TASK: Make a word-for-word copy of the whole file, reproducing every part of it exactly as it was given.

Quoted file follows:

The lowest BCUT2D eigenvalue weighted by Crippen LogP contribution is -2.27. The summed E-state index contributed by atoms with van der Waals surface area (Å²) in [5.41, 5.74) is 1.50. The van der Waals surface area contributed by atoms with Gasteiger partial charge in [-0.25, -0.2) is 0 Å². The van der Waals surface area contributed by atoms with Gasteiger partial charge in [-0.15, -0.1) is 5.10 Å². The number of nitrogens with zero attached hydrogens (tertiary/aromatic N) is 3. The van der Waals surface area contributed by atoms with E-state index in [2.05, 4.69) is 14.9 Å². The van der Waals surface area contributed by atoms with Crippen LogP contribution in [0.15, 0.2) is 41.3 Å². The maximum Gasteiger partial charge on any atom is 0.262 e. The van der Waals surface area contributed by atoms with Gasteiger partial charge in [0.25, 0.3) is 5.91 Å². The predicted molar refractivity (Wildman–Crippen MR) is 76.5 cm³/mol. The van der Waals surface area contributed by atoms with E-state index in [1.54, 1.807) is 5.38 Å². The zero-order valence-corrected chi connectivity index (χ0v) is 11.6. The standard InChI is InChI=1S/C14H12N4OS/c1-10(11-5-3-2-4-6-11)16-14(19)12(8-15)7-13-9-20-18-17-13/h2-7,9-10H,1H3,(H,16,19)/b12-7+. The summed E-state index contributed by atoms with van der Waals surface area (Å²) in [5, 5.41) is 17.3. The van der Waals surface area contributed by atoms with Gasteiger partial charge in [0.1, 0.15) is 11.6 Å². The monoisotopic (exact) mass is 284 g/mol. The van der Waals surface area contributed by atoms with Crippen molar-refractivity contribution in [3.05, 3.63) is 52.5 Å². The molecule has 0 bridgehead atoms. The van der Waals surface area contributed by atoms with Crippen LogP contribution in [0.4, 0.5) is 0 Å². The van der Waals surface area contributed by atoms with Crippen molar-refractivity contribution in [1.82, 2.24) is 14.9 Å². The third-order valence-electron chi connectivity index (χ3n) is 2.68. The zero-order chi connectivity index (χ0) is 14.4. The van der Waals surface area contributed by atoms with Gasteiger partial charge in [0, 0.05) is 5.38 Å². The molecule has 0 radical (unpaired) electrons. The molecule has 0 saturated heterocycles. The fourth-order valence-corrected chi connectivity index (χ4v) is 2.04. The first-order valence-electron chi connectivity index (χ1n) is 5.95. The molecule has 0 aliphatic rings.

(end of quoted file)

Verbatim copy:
The lowest BCUT2D eigenvalue weighted by Crippen LogP contribution is -2.27. The summed E-state index contributed by atoms with van der Waals surface area (Å²) in [5.41, 5.74) is 1.50. The van der Waals surface area contributed by atoms with Gasteiger partial charge in [-0.25, -0.2) is 0 Å². The van der Waals surface area contributed by atoms with Gasteiger partial charge in [-0.15, -0.1) is 5.10 Å². The number of nitrogens with zero attached hydrogens (tertiary/aromatic N) is 3. The van der Waals surface area contributed by atoms with E-state index in [2.05, 4.69) is 14.9 Å². The van der Waals surface area contributed by atoms with Crippen LogP contribution in [0.15, 0.2) is 41.3 Å². The maximum Gasteiger partial charge on any atom is 0.262 e. The van der Waals surface area contributed by atoms with Gasteiger partial charge in [0.25, 0.3) is 5.91 Å². The predicted molar refractivity (Wildman–Crippen MR) is 76.5 cm³/mol. The van der Waals surface area contributed by atoms with E-state index in [1.54, 1.807) is 5.38 Å². The zero-order valence-corrected chi connectivity index (χ0v) is 11.6. The standard InChI is InChI=1S/C14H12N4OS/c1-10(11-5-3-2-4-6-11)16-14(19)12(8-15)7-13-9-20-18-17-13/h2-7,9-10H,1H3,(H,16,19)/b12-7+. The summed E-state index contributed by atoms with van der Waals surface area (Å²) in [5, 5.41) is 17.3. The van der Waals surface area contributed by atoms with Gasteiger partial charge in [0.1, 0.15) is 11.6 Å². The monoisotopic (exact) mass is 284 g/mol. The van der Waals surface area contributed by atoms with Crippen molar-refractivity contribution in [3.05, 3.63) is 52.5 Å². The molecule has 0 bridgehead atoms. The van der Waals surface area contributed by atoms with Crippen LogP contribution in [0.4, 0.5) is 0 Å². The van der Waals surface area contributed by atoms with Crippen molar-refractivity contribution in [1.82, 2.24) is 14.9 Å². The third-order valence-electron chi connectivity index (χ3n) is 2.68. The zero-order chi connectivity index (χ0) is 14.4. The van der Waals surface area contributed by atoms with Gasteiger partial charge in [0, 0.05) is 5.38 Å². The molecule has 0 radical (unpaired) electrons. The molecule has 0 saturated heterocycles. The fourth-order valence-corrected chi connectivity index (χ4v) is 2.04. The first-order valence-electron chi connectivity index (χ1n) is 5.95. The molecule has 0 aliphatic rings.